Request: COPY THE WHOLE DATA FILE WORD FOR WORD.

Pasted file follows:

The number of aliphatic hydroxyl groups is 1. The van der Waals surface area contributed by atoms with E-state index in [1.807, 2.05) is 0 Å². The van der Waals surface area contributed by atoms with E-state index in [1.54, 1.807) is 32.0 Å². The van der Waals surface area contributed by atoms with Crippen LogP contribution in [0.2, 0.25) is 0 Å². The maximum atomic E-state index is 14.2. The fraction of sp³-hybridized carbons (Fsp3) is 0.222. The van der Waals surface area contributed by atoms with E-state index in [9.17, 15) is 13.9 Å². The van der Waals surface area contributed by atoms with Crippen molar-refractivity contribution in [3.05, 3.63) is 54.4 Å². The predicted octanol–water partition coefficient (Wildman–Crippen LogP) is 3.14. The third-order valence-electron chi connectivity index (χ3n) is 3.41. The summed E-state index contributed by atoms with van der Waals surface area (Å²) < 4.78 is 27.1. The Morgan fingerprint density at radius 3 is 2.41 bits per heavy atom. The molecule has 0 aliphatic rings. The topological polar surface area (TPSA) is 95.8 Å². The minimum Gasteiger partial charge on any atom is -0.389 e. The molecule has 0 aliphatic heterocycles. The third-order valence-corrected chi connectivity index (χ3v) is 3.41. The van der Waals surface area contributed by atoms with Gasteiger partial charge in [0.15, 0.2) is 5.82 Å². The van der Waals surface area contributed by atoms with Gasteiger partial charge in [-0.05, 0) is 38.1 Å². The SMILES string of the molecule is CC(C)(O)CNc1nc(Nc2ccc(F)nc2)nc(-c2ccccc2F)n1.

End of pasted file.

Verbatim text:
The number of aliphatic hydroxyl groups is 1. The van der Waals surface area contributed by atoms with E-state index in [1.807, 2.05) is 0 Å². The van der Waals surface area contributed by atoms with E-state index in [1.54, 1.807) is 32.0 Å². The van der Waals surface area contributed by atoms with Crippen LogP contribution in [0.2, 0.25) is 0 Å². The maximum atomic E-state index is 14.2. The fraction of sp³-hybridized carbons (Fsp3) is 0.222. The van der Waals surface area contributed by atoms with E-state index in [9.17, 15) is 13.9 Å². The van der Waals surface area contributed by atoms with Crippen molar-refractivity contribution in [3.05, 3.63) is 54.4 Å². The predicted octanol–water partition coefficient (Wildman–Crippen LogP) is 3.14. The third-order valence-electron chi connectivity index (χ3n) is 3.41. The summed E-state index contributed by atoms with van der Waals surface area (Å²) < 4.78 is 27.1. The Morgan fingerprint density at radius 3 is 2.41 bits per heavy atom. The molecule has 0 aliphatic rings. The topological polar surface area (TPSA) is 95.8 Å². The minimum Gasteiger partial charge on any atom is -0.389 e. The molecule has 0 aliphatic heterocycles. The third-order valence-corrected chi connectivity index (χ3v) is 3.41. The van der Waals surface area contributed by atoms with Gasteiger partial charge in [0.15, 0.2) is 5.82 Å². The van der Waals surface area contributed by atoms with Gasteiger partial charge in [-0.05, 0) is 38.1 Å². The SMILES string of the molecule is CC(C)(O)CNc1nc(Nc2ccc(F)nc2)nc(-c2ccccc2F)n1.